This is a Medallion Award presented to a group for an outstanding achievement during the previous year, which has added to the quality, safety or efficiency of air traffic control.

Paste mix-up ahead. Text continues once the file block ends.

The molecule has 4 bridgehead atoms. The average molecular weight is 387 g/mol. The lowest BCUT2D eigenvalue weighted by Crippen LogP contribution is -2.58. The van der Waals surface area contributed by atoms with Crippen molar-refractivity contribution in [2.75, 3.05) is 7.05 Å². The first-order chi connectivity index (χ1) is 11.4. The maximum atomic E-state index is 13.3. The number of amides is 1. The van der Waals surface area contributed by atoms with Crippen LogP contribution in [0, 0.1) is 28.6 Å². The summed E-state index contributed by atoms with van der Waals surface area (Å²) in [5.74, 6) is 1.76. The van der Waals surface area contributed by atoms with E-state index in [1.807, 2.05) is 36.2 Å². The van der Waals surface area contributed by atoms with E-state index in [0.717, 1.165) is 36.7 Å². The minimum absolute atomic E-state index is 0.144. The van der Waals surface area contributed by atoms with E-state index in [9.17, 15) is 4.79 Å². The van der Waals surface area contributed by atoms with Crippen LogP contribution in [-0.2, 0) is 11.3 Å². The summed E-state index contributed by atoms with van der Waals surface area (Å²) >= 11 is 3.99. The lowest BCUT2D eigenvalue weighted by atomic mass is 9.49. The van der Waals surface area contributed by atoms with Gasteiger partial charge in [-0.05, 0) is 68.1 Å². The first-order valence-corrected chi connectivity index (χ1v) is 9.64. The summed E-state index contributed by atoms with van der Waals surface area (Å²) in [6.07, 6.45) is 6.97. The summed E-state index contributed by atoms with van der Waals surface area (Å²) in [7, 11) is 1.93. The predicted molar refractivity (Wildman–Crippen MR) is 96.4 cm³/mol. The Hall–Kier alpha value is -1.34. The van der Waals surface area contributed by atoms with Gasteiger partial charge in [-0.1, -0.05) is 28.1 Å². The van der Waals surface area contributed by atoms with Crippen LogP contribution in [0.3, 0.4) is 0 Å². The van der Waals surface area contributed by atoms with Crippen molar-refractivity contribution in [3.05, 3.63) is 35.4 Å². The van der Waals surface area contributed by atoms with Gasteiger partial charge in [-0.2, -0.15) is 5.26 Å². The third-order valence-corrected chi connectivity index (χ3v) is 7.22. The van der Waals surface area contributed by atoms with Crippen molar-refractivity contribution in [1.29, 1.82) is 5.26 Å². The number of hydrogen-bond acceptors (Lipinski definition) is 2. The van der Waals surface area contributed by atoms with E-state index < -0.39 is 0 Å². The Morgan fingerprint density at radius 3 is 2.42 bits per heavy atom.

Earl F. Ward was a pioneer airmail and airline pilot who recognized the need for aircraft separation as air traffic increased. Ward joined the United States Naval Air Service in 1917 and became a Marine Pilot. In World War I he served in the only Marine Unit that deployed to Europe. After the war the Post Office organized the first airmail routes in 1918, and Ward was one of the first pilots recruited to fly the mail in 1924. In 1927 he left the Post Office Service and joined the newly organized National Air Transport Service flying the mail between New York and Cleveland. He subsequently went to work for American Airlines in 1929 and became a Management pilot based in Chicago. Earl became concerned that the increase in instrument flight operations in those early days would result in a mid-air collision unless some separation procedures were developed. He came up with the idea of having American’s radio operators exchange traffic information between all AA flights in and out of Chicago. While this afforded a small measure of safety for AA flights, Ward realized that there was a need for all carriers in the area to participate if the procedure was to be truly effective. He wasted no time in seeking and obtaining the cooperation of TWA, United and Eastern in an extension of this venture. Inter-Airline tests of these procedures at Chicago proved successful; but they still provided only for an exchange of traffic information. It became evident to Ward that it was necessary to take it to the next level by implementing mandatory procedures and rules requiring the adherence to altitudes and routes assigned by a central control group. Ward prepared an interline agreement, the first such document ever, in which American, United, TWA and Eastern Airlines agreed to implement these procedures to prevent collisions. Using the newly developed separation procedures and with the support of the Federal Government, the airlines used their own personnel to set-up enroute air traffic control facilities at Newark, Chicago and Cleveland in 1935. In July 1936, the Bureau of Air Commerce took over the traffic control stations established by the airlines including the employment of most of the people working in these centers. Earl F. Ward was appointed the first Supervisor of Airways Traffic Control in the Bureau of Air Commerce.